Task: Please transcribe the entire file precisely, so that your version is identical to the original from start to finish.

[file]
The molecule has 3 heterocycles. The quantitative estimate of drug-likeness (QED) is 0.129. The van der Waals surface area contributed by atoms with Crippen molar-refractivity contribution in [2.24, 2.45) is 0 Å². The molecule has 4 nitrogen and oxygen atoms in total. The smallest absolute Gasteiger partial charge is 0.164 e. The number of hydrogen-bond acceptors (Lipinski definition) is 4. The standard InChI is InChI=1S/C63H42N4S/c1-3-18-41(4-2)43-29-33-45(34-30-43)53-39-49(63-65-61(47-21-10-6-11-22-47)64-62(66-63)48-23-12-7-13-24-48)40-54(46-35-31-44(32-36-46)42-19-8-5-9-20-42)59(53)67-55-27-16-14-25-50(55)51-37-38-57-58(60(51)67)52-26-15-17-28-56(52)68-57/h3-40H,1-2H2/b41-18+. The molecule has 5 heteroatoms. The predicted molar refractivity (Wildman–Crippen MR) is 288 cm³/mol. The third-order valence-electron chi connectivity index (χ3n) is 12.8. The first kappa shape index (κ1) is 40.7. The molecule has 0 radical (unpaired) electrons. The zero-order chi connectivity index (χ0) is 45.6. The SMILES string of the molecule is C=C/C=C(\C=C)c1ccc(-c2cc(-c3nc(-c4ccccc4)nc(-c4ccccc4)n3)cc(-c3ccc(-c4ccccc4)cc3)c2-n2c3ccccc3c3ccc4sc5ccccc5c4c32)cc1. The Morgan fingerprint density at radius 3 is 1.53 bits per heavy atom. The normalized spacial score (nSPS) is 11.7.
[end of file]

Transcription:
The molecule has 3 heterocycles. The quantitative estimate of drug-likeness (QED) is 0.129. The van der Waals surface area contributed by atoms with Crippen molar-refractivity contribution in [2.24, 2.45) is 0 Å². The molecule has 4 nitrogen and oxygen atoms in total. The smallest absolute Gasteiger partial charge is 0.164 e. The number of hydrogen-bond acceptors (Lipinski definition) is 4. The standard InChI is InChI=1S/C63H42N4S/c1-3-18-41(4-2)43-29-33-45(34-30-43)53-39-49(63-65-61(47-21-10-6-11-22-47)64-62(66-63)48-23-12-7-13-24-48)40-54(46-35-31-44(32-36-46)42-19-8-5-9-20-42)59(53)67-55-27-16-14-25-50(55)51-37-38-57-58(60(51)67)52-26-15-17-28-56(52)68-57/h3-40H,1-2H2/b41-18+. The molecule has 5 heteroatoms. The predicted molar refractivity (Wildman–Crippen MR) is 288 cm³/mol. The third-order valence-electron chi connectivity index (χ3n) is 12.8. The first kappa shape index (κ1) is 40.7. The molecule has 0 radical (unpaired) electrons. The zero-order chi connectivity index (χ0) is 45.6. The SMILES string of the molecule is C=C/C=C(\C=C)c1ccc(-c2cc(-c3nc(-c4ccccc4)nc(-c4ccccc4)n3)cc(-c3ccc(-c4ccccc4)cc3)c2-n2c3ccccc3c3ccc4sc5ccccc5c4c32)cc1. The Morgan fingerprint density at radius 3 is 1.53 bits per heavy atom. The normalized spacial score (nSPS) is 11.7.